It feels like I’ve forgotten how to relax. My brain resists being left in peace even for a day, let alone for a week. And that is right when I’ve decided to give myself a break: a week after I finished the draft of my book. It seemed a great idea to let it rest for a while before I begin editing. Alas, it hasn’t worked.
I’m irritated beyond measure, and I can’t shake off the nasty feeling that I’m just wasting the time I could spend doing something useful for my new book. The most frustrating thing about it is that I realise clearly that it’s not true. As far from the truth as it possibly can be. Yes, I don’t work on this particular book at the moment but indie authors know that there are millions of other things they have to do besides writing. And that list is endless.
Social media interactions, planning book promotions, updating the book and author profile descriptions on Amazon, Goodreads, BookBub, and everywhere, reading about new ways of book promotion. An indie author doesn’t know what “I have nothing to do” phrase means.
It’s a different matter altogether that not always these things bring pleasure or satisfaction.
Anyway, it’s not the lack of things to do that makes me restless. It’s that self-imposed necessity to always be doing something because “nobody will do anything for you since you’ve chosen the path of an indie author”. Dear Diary, I won’t lie: it’s not a nice feeling. It feels like you are alone in this huge, indifferent universe of millions of books published every year, and you don’t stand a chance to become more than what you are now.
I know it sounds pessimistic but I don’t have any grand hopes of ever “making it”. Whatever that “making it” means. I guess it’s different for every one of us. Some imagine fame and incredible fortune: their books being adapted for the screen and millions of money units rolling into their bank accounts. While others dream only about being picked up by a traditional publisher and seeing their books in local bookstores. All of these are huge dreams. And, alas, for the majority of indie authors they will remain as dreams. Yes, dear Diary, it’s a person who’d taken a Statistics course at the university is speaking from out of the depth of my creative soul now. That wound would never heal – the dispassionate cruelty of math has left a permanent scar.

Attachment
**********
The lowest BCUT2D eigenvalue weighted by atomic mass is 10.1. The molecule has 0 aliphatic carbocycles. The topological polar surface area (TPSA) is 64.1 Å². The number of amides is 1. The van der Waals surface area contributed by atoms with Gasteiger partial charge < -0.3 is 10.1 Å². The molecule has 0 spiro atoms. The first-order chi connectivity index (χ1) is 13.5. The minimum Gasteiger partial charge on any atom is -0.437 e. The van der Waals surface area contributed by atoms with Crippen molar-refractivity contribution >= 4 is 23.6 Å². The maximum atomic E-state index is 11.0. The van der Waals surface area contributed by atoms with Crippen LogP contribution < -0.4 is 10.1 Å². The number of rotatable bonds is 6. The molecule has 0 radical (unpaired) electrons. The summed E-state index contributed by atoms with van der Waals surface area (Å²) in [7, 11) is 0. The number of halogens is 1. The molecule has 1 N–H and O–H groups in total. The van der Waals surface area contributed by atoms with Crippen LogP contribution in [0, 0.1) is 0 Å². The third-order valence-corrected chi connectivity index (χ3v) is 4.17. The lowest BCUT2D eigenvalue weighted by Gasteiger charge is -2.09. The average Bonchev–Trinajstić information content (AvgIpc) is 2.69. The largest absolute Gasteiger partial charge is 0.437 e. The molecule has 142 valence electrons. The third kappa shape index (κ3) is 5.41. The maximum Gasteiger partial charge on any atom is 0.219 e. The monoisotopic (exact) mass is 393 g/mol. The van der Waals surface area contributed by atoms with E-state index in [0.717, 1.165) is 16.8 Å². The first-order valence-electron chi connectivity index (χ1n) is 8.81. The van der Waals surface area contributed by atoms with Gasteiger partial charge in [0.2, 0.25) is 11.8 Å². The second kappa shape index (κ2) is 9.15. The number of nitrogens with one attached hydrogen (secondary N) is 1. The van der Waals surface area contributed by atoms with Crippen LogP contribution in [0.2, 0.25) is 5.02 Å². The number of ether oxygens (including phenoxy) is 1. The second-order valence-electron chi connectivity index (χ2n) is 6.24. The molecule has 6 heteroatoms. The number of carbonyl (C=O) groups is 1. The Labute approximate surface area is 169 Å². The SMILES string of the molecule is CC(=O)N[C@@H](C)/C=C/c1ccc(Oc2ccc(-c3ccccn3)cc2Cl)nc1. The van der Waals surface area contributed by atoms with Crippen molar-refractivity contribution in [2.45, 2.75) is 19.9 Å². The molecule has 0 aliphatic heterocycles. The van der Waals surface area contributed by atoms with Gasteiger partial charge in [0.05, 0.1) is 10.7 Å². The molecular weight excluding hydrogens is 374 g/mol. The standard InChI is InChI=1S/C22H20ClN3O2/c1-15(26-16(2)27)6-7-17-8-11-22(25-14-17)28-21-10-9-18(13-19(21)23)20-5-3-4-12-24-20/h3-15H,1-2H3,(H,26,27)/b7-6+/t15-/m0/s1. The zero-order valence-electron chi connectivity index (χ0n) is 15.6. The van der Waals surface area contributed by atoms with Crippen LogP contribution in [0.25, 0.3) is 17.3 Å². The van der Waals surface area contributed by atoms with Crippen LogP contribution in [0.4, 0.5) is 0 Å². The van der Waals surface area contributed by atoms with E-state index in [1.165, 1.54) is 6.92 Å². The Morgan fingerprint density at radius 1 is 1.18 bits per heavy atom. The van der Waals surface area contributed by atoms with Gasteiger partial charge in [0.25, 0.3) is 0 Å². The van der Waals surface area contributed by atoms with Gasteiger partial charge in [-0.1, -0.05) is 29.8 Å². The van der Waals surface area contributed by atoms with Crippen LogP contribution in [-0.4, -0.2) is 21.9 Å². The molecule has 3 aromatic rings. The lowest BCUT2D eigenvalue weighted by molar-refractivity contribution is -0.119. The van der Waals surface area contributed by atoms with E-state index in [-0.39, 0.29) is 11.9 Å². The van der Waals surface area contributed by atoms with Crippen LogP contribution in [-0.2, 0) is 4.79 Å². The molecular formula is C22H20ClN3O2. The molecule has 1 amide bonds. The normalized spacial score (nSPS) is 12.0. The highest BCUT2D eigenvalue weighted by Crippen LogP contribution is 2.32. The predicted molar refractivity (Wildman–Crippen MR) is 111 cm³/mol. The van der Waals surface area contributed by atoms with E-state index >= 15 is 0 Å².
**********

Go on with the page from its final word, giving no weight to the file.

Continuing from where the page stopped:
What I’m struggling with is allowing myself the freedom to spend as much time writing and doing writing-related things as it is necessary. Necessary not to “make it” – earn money equal to what I could make doing something more “sensible” – but to be sure that I’ve done everything I could.
I have no idea if it makes any sense at all – this is a so-called writer having difficulties with putting her thoughts into words.
There are so many obstacles and difficulties an indie author almost inevitably faces on their path that sometimes I wish I could just succumb to the weakness of simply publishing my books on online platforms and do nothing further. In this case, I’d be able to say that I’ve published my books and anyone interested has a chance to buy them. So, theoretically, they are out there, not in my table drawer. And at the same time, I’d save myself from so much hurt and disappointment. For example, the hurt any author feels when they get a negative review.
It’s a truth universally acknowledged – no, not that a single man in possession of a good fortune must be in want of a wife (Jane Austen, Pride and Prejudice) – that not every reader will love your book. During every discussion in the Writing Community on Twitter regarding reviews, this truth is agreed on by everyone participating. Take any famous and bestselling book and you’ll find hundreds or even thousands of negative reviews left by unsatisfied readers. But the difference between famous and bestselling and indie authors is such that the first have tens and hundreds of thousands of reviews while the latter have a handful – a couple of hundreds if they are super lucky and have cracked the algorithms of promotion.
“I have not failed, I have just found 10,000 ways that won’t work.” That quote belongs to Thomas Edison. I feel that it’s exactly what indie authors are doing every day – looking for ways to promote their books only to realise that none of them really works.
And still, dear Diary, I prefer to cling to another Edison’s quote: “Many of life’s failures are people who did not realize how close they were to success when they gave up.” The most important thing is to clearly define what success means personally to you and don’t get intimidated by the generally accepted image that might be not what you want at all.